The six year old had a deep conversation with mom today. It went a bit like this.
“Mommy, holiday is wonderful.”
“Yes it is.”
“Mommy, can we stay here forever?”
“No, Kaitlyn, we can’t, daddy’s got to go back to his job… and what about all your friends? Sophia and Sarah and Stevie?”
A few seconds later, after a bit of comtemplation, “Mommy, it’ll be ok. They can move here and stay with us.”
Actually I wouldn’t mind moving to Wilderness or Nature’s Valley but the doctor I saw yesterday says I’m allergic to the Eastern Cape. The province is playing havoc with my respiratory system. Besides which my kids are already a handful imagine them and three other friends!
Today we headed a little further down the coast, Westward, as far as the Christian retreat, Carmel, in the Wilderness area. It’s owned, or run, or associated in some way with the Anglican Church of South Africa (I think). My dad held a retreat there last week and described the facility as breath taking, which it was. I couldn’t photograph the church as there was a Diocesan Synod on the go and when I listened in at the door they’d only just kicked off on the First Eucharistic Pray which meant they had a while to go.
I love the Anglican Liturgy, I really do. It’s not every bodies cup of tea but I love the way it empowers the congregation to partake meaningfully and the focus and balance it provides the worship service from start to finish. Now at the back of mind I’m still chewing on the idea of tradition in Christianity. Tonight I’d like to sketch out a few relevant definitions.
Firstly culture. The word culture in our century goes hand in hand with anthropology. It really encompasses all the human phenomenon that are not purely resultant from genetics. It’s really the distinct ways that people living in different parts of the world classify and represent their unique experiences, and act creatively. I’m African. In the Church environment I’m from it’s not so difficult to notice that Western Europeans often enjoy complicated musical arrangements accompanied by a complex array of musical instruments. It gets their toes tapping and sometimes even a bit of clapping. African music on the other hand has rich base tones and a rhythmic beat. Forget the toe tapping this music almost demands a bit of a dance. It’s Michael Bolton juxtaposition to Siyakudumisa.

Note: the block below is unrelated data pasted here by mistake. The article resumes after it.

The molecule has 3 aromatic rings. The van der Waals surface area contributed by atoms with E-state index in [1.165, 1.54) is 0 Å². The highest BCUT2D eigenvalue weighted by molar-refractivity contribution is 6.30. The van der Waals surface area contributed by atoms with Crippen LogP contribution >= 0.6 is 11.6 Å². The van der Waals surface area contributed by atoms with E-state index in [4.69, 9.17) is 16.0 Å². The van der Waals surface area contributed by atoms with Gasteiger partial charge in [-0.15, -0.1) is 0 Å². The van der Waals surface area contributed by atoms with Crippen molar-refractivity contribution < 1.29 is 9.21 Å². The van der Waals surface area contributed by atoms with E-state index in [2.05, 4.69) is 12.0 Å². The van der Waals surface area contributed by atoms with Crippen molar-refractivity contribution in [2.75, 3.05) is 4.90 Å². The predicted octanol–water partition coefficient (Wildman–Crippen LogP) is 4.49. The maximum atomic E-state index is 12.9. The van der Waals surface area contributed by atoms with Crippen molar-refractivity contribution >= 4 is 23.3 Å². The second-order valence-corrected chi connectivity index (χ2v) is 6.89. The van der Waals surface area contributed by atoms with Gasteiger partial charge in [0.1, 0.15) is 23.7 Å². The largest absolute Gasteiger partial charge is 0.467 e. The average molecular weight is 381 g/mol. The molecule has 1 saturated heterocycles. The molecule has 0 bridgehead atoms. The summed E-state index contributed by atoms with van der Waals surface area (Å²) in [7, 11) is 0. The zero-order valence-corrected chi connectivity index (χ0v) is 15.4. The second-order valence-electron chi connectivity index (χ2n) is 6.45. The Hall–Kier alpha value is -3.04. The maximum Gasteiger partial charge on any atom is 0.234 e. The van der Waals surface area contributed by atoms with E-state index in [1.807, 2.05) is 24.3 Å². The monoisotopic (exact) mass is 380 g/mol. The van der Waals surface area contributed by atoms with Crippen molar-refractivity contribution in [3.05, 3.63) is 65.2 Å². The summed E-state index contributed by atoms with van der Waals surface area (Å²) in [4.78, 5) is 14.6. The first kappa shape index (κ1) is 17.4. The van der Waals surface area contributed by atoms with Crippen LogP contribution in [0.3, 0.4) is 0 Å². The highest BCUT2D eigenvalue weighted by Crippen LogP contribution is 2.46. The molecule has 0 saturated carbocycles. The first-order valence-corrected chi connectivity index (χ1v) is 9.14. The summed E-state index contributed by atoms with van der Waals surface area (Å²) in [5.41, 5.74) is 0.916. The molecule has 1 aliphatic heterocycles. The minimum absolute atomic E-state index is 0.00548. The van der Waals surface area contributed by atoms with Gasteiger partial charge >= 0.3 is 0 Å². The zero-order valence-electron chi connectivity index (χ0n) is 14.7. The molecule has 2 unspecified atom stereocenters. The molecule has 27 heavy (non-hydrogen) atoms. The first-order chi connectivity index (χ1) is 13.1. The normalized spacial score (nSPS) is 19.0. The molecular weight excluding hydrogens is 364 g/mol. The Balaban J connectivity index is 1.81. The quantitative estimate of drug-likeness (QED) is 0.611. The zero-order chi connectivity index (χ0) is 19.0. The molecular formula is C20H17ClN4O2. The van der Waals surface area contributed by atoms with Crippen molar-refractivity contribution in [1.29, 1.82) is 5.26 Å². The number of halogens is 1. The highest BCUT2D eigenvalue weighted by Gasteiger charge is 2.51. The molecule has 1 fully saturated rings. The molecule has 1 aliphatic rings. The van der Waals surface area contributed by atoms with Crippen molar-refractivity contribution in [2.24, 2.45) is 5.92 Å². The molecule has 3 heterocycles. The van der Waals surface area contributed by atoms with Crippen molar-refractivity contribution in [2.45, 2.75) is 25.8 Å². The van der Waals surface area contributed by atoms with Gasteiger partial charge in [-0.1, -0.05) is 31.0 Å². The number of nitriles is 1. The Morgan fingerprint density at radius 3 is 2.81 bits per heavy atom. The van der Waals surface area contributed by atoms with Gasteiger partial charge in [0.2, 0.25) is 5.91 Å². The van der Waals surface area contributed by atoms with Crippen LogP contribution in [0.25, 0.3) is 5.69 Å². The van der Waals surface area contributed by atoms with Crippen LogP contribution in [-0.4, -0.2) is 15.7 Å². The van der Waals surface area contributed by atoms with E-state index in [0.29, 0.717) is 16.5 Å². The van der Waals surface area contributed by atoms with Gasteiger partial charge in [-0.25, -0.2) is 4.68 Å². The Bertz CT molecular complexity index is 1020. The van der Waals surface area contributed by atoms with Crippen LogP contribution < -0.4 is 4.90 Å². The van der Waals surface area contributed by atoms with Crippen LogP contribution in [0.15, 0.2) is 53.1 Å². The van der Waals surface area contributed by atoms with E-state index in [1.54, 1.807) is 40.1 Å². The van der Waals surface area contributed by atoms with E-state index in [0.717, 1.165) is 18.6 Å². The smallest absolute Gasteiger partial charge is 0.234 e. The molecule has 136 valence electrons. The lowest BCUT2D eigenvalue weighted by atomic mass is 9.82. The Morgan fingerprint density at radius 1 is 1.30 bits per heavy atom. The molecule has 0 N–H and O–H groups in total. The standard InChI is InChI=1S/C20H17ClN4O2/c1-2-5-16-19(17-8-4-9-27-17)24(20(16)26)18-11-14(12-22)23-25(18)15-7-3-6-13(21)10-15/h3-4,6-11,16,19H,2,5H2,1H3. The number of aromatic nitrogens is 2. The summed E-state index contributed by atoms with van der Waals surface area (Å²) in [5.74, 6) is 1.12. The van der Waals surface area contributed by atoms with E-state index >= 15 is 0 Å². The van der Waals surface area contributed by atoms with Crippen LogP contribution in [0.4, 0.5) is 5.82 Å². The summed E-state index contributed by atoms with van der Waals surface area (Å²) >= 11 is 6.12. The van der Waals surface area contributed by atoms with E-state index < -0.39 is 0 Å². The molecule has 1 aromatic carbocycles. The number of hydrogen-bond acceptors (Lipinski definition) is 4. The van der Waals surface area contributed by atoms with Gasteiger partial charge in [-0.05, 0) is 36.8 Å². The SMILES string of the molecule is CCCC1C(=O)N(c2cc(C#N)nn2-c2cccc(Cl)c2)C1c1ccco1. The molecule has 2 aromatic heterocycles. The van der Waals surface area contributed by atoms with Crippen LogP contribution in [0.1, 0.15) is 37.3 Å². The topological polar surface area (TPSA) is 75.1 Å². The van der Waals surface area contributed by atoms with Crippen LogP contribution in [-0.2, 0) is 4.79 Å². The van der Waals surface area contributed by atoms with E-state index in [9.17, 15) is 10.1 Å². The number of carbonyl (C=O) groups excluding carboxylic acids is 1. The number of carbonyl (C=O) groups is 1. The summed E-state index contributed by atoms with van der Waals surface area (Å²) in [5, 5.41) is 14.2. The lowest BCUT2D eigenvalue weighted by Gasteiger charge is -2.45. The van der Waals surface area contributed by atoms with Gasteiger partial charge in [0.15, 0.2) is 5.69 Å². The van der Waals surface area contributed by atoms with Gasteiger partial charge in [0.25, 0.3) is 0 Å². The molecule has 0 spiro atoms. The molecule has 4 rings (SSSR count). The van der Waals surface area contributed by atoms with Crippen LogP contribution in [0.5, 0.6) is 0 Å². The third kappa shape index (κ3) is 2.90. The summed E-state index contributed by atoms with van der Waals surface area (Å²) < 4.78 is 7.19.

Tradition is more about the beliefs or customs taught by one generation to the next or a set of customs or practices. I spent some time in Israel last year. I saw churches commemorating the spot that Mary ascended into heaven. That’s right, it’s been handed down from generation to generation that Mary didn’t die but rather ascended into heaven in much the same way that Jesus did. That’s a tradition. I do traditions too. Like Christmas for instance, with a tree and presents and turkey. It’s tradition.
Lastly there’s the word ritual. A ritual is a set of actions, performed mainly for their symbolic value, which is prescribed by a religion or by the traditions of a community. When I think of Christian rituals my mind jumps to communion and baptism. But there’s other rituals celebrated by other believers within the realms of Christendom. Take weddings for instance, offerings or even lent.
Culture, tradition and ritual. None inherently bad or good (except for that Mary thing).
Maybe to close with Paul’s words in 2 Thesallonians 2:15:
I’m braaiing at the moment and need to put the chops on. I guess more musings tomorrow.
Wanna find Carmel? Check out the Google Maps location:
What traditions do you hold to? Does culture influence your Christian experience? Positively? Negatively? When you think ritual what comes to mind? What are Christian ordinances?